The History of Mother's Day 母亲节的历史
The earliest Mother's Day celebrations are traced back to the spring celebrations of ancient Greece in honor of Rhea, the Mother of the Gods. During the 1600's, England celebrated a day called "Mothering Sunday", celebrated on the 4th Sunday of Lent. "Mothering Sunday" honored the mothers of England.
During this time many of the England's poor worked as servants for the wealthy. As most jobs were located far from their homes, the servants would live at the houses of their employers. On Mothering Sunday the servants would have the day off and were encouraged to return home and spend the day with their mothers. A special cake, called the mothering cake, was often brought along to provide a festive touch.
As Christianity spread throughout Europe the celebration changed to honor the "Mother Church" -- the spiritual power that gave them life and protected them from harm. Over time the church festival blended with the Mothering Sunday celebration. People began honoring their mothers as well as the church.
All across the world, more than 46 countries honor mothers with a special day, but not all nations celebrate on the same day. We honor mothers with cards, candy, flowers and dinner out. But have you ever considered how this became a legal holiday in the United States?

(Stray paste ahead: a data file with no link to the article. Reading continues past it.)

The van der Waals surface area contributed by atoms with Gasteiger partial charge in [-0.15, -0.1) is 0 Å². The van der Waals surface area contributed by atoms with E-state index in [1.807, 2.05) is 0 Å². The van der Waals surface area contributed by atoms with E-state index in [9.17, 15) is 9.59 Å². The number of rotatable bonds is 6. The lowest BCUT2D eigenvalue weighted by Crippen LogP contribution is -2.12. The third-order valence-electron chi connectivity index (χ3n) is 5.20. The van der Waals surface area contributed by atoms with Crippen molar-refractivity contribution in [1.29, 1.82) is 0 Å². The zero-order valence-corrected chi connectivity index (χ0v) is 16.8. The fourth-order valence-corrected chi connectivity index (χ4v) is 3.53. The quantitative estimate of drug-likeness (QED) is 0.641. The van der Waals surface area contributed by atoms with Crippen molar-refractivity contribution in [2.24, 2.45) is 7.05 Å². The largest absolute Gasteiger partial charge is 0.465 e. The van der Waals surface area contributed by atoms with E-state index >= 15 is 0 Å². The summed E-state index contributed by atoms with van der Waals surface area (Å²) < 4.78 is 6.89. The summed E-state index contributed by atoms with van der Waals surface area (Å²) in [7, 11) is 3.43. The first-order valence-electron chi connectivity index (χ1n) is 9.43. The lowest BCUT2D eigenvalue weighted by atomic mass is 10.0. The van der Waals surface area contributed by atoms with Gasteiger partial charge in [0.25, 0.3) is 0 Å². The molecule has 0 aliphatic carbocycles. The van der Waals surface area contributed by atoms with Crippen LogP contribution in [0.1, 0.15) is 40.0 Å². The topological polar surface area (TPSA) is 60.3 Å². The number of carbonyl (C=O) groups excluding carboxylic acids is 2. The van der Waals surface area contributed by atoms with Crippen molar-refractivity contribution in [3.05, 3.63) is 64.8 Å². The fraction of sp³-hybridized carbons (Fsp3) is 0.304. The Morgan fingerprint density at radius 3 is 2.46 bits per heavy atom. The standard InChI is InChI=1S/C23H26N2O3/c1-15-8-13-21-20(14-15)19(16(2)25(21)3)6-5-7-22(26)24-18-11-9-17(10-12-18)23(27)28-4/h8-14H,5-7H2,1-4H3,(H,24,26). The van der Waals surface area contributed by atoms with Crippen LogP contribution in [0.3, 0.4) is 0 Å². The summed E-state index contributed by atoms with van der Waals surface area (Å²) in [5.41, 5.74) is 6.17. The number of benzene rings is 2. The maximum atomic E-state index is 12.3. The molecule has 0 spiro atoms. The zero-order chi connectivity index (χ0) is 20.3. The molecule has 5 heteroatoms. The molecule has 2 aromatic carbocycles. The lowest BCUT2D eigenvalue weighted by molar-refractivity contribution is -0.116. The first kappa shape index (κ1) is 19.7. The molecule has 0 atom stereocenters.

In the United States Mother's Day was first suggested in 1872 by Julia Ward Howe as a day dedicated to peace. In 1907 Ana Jarvis, from Philadelphia, began a campaign to establish a national Mother's Day. Ms. Jarvis persuaded her mother's church in Grafton, West Virginia to celebrate Mother's Day on the second anniversary of her mother's death, the 2nd Sunday of May. By the next year Mother's Day was also celebrated in Philadelphia.
Ms. Jarvis and her supporters began to write to ministers, businessman, and politicians in their quest to establish a national Mother's Day. It was successful, by 1911 Mother's Day was celebrated in almost every state. President Woodrow Wilson, in 1914, made the official announcement proclaiming Mother's Day a national holiday that was to be held each year on the 2nd Sunday of May.
The one-woman crusade of Ana Jarvis is often overlooked in history books because women during the early 1900s were engaged in so many other reform efforts, but it is likely that these other reforms helped pave the way for Anna Jarvis to succeed in her campaign for Mother's Day.
While many countries of the world celebrate their own Mother's Day at different times throughout the year, there are some countries such as Denmark, Finland, Italy, Turkey, Australia, and Belgium which also celebrate Mother's Day on the second Sunday of May.